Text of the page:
This project is concerned with characterizing the possible environmental implications upon the use and release of engineered nanomaterials into environmental systems. We see such work as central to achieving our Theme 3 applications objective, which is the scale-up of nanoparticle-enabled water treatment systems, in an ecologically-responsible manner. This ambitious goal requires not only that improved technologies be demonstrated, but also that the nanoparticle impacts are well understood and controlled. Characterizing environmental impact of potential systems at this early stage is extremely challenging, but important enough to justify an entirely distinct center outcome which is to enable a full risk assessment of engineered nanoparticles through the development of a heuristic model and dataset for one model system. Within CBEN we break down this big challenge into three delineated research areas: Chemistry (Project 18.104.22.168), Fate and Transport (Project 22.214.171.124), and Biology (Project 126.96.36.199) of nanoparticles in natural waters. The boundaries between these projects are extremely porous, and this organizational structure seems to primarily serve CBEN in enhancing external communication about this complex and interwoven research activity.
This team began in 2001 evaluating nanoparticles in water, and quickly found that the environmental chemistry of even simple nanoparticles could be extraordinarily complicated. Fullerenes, in particular C60, became a model system for CBEN work. Even in pure water we found these systems aggregated into well defined clusters, and we reported on the physical and chemical properties of these stable fullerene water suspensions (nC60) in 2004 and 2005.(Sayes, Fortner et al. 2004; Fortner, Lyon et al. 2005) Since then, this group has continued to refine the analytical tools and improve our chemical understanding of this model system.
The specific objective of this project (Project 9) is to understand the physical and chemical processes affecting the properties of carbon based nanomaterials in natural aqueous environment. The results from this project provide information for predicting nanoparticle properties in the aqueous phase, and are the basis for studies in fate and transport (Project 188.8.131.52) and biological interactions (Project 184.108.40.206). To date, this group has successfully characterized aqueous C60 nanoparticles, nC60, formed through different pathways under a wide range of solution conditions representing various water qualities found in the environment. It was also found in our study that aquatic natural organic matter (NOM) and sunlight plays a critical role in the rate at which C60 can enter the aqueous phase as well as the physical and chemical properties of nC60 particles formed.(Li, Xie et al. 2009) The presence of NOM greatly enhances C60 dispersion, and the dispersion process is further accelerated by sunlight. In addition, this group has found that nC60 formed in water undergo photochemical transformation, resulting in surface oxygenation/hydroxylation. A paper based on this study was recently accepted by Environmental Science and Technology.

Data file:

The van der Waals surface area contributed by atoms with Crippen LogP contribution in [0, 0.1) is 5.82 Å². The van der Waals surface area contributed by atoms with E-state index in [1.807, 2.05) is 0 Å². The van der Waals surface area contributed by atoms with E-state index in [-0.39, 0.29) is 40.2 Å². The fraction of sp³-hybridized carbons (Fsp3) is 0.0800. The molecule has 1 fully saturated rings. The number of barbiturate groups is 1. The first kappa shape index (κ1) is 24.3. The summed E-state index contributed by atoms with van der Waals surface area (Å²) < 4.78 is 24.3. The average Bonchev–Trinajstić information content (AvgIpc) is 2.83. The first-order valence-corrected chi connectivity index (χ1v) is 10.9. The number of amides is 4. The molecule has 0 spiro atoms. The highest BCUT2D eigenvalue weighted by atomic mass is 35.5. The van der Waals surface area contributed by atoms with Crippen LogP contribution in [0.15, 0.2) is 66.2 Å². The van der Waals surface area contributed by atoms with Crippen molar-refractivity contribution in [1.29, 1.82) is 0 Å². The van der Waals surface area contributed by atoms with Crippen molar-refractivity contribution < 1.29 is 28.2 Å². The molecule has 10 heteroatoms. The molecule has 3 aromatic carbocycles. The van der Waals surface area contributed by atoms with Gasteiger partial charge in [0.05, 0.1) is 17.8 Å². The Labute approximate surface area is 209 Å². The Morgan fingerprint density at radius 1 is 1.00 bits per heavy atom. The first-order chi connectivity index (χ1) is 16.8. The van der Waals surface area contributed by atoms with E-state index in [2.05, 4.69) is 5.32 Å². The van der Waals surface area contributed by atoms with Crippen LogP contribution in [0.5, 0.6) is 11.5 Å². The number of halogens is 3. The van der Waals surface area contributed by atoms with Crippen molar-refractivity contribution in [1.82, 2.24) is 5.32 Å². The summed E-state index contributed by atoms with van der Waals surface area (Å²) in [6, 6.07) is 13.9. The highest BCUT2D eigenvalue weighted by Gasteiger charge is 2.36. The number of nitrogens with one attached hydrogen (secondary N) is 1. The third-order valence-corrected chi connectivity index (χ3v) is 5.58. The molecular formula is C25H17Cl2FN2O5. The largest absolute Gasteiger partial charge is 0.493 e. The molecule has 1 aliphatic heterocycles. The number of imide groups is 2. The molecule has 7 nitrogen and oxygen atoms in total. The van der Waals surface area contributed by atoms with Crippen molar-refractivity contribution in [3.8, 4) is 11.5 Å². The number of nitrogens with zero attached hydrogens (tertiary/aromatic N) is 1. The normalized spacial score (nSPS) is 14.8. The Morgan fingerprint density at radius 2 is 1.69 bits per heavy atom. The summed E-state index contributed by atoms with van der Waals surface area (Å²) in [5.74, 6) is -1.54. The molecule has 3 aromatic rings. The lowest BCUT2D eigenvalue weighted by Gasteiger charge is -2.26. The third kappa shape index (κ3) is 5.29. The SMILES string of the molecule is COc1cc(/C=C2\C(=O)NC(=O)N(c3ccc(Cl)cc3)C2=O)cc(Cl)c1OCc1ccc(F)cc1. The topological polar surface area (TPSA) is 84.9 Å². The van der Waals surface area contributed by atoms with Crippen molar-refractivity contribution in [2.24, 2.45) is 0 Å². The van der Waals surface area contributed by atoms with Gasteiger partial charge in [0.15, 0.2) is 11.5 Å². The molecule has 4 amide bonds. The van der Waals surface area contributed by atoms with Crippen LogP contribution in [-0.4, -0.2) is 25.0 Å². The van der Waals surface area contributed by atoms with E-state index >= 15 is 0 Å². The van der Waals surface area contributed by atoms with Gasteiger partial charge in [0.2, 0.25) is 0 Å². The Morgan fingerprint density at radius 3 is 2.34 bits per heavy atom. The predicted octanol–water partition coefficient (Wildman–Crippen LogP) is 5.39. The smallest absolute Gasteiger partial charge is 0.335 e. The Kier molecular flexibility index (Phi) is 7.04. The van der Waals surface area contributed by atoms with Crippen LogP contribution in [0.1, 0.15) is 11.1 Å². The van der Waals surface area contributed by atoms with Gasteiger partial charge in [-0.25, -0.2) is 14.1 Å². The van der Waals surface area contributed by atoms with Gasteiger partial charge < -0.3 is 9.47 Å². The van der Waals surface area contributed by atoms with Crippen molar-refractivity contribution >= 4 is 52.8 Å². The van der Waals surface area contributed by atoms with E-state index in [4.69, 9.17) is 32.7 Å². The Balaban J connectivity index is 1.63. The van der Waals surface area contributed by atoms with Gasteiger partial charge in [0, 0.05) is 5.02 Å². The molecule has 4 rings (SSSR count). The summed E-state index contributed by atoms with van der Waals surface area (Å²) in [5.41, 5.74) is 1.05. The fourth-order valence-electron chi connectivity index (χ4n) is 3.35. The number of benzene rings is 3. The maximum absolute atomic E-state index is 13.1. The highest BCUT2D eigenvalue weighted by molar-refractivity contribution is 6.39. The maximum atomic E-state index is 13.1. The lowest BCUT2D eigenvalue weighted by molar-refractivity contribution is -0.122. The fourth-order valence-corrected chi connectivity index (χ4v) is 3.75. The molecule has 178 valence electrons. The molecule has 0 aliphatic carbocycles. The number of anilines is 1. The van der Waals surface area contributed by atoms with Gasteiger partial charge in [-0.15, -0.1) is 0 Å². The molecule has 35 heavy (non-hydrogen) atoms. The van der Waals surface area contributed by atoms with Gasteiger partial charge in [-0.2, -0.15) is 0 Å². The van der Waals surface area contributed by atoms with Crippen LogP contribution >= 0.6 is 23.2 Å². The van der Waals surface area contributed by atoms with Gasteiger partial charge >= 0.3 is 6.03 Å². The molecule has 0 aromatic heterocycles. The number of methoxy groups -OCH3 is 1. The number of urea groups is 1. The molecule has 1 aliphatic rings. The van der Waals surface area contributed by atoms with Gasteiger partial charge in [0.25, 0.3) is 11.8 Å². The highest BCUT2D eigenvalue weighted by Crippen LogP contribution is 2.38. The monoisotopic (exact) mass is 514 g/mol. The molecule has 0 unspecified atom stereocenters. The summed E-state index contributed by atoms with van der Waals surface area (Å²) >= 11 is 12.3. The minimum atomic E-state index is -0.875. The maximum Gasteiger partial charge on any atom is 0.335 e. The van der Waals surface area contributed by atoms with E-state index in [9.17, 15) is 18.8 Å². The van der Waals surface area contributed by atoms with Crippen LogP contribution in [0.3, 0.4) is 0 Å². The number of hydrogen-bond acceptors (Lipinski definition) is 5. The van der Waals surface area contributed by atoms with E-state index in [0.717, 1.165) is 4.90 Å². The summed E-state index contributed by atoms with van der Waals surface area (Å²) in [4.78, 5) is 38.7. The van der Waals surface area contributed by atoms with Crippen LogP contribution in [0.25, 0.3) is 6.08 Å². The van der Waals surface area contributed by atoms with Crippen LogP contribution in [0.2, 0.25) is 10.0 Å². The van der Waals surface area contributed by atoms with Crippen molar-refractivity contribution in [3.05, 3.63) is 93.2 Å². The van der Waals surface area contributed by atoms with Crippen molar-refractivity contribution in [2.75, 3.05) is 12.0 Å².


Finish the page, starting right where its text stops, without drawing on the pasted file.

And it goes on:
This year the team expands its efforts in investigating the potential chemical transformation of aggregated fullerene in typical aqueous and soil environment and the physicochemical interactions of fullerenes with organic contaminants. Li investigates the photochemistry of aqueous fullerenes suspensions, focusing on the properties of photochemical products and relevant transport properties. Alvarez evaluates the reaction of nC60 with hydroxyl radical in water. Of particular focus is the quantification of its fundamental reactivity with •OH. Masiello applies new analytical tools drawn from geochemistry to the analytical challenges of fullerenes in the environment; she optimizes existing organic geochemical techniques for improved performance in the detection of nanocarbon in environmentally complex matrices. Li and Masiello apply the developed analytical tools to identify reaction products or derivative of fullerene in simulated natural waters. Such efforts will make studies of the fate and transport of nanocarbons in soil and water more feasible. Tomson evaluates the adsorption and desorption of hydrophobic organic contaminants (HOCs) on colloidal nC60 nanoparticles, which is the key process to determine the mobility of HOCs as well as the toxicity of nC60in the subsurface.
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